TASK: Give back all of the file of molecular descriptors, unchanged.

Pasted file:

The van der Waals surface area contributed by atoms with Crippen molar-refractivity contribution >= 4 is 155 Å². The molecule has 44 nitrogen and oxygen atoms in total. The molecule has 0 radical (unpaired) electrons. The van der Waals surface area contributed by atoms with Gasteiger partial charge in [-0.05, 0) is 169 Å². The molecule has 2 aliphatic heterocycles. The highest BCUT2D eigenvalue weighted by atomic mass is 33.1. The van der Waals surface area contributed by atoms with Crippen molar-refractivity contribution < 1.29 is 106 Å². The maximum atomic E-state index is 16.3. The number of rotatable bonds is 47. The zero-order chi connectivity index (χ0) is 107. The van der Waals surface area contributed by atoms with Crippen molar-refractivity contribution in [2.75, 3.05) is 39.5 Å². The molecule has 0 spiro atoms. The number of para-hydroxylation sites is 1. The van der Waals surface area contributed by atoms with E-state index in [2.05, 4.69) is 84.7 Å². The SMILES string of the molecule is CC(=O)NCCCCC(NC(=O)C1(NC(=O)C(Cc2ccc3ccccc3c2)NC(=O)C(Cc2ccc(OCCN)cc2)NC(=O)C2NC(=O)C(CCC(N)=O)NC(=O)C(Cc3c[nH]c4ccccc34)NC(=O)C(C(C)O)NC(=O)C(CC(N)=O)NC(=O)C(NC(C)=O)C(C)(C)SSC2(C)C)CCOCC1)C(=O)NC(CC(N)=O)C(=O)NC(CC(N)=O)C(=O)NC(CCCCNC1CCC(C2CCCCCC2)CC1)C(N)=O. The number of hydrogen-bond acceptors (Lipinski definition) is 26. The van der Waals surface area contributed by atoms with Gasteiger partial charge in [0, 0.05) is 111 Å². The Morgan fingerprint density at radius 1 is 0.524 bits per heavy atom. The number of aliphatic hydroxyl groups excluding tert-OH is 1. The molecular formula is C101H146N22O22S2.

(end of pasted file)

The van der Waals surface area contributed by atoms with Crippen molar-refractivity contribution >= 4 is 155 Å². The molecule has 44 nitrogen and oxygen atoms in total. The molecule has 0 radical (unpaired) electrons. The van der Waals surface area contributed by atoms with Gasteiger partial charge in [-0.05, 0) is 169 Å². The molecule has 2 aliphatic heterocycles. The highest BCUT2D eigenvalue weighted by atomic mass is 33.1. The van der Waals surface area contributed by atoms with Crippen molar-refractivity contribution < 1.29 is 106 Å². The maximum atomic E-state index is 16.3. The number of rotatable bonds is 47. The zero-order chi connectivity index (χ0) is 107. The van der Waals surface area contributed by atoms with Crippen molar-refractivity contribution in [2.75, 3.05) is 39.5 Å². The molecule has 0 spiro atoms. The number of para-hydroxylation sites is 1. The van der Waals surface area contributed by atoms with E-state index in [2.05, 4.69) is 84.7 Å². The SMILES string of the molecule is CC(=O)NCCCCC(NC(=O)C1(NC(=O)C(Cc2ccc3ccccc3c2)NC(=O)C(Cc2ccc(OCCN)cc2)NC(=O)C2NC(=O)C(CCC(N)=O)NC(=O)C(Cc3c[nH]c4ccccc34)NC(=O)C(C(C)O)NC(=O)C(CC(N)=O)NC(=O)C(NC(C)=O)C(C)(C)SSC2(C)C)CCOCC1)C(=O)NC(CC(N)=O)C(=O)NC(CC(N)=O)C(=O)NC(CCCCNC1CCC(C2CCCCCC2)CC1)C(N)=O. The number of hydrogen-bond acceptors (Lipinski definition) is 26. The van der Waals surface area contributed by atoms with Gasteiger partial charge in [0, 0.05) is 111 Å². The Morgan fingerprint density at radius 1 is 0.524 bits per heavy atom. The number of aliphatic hydroxyl groups excluding tert-OH is 1. The molecular formula is C101H146N22O22S2.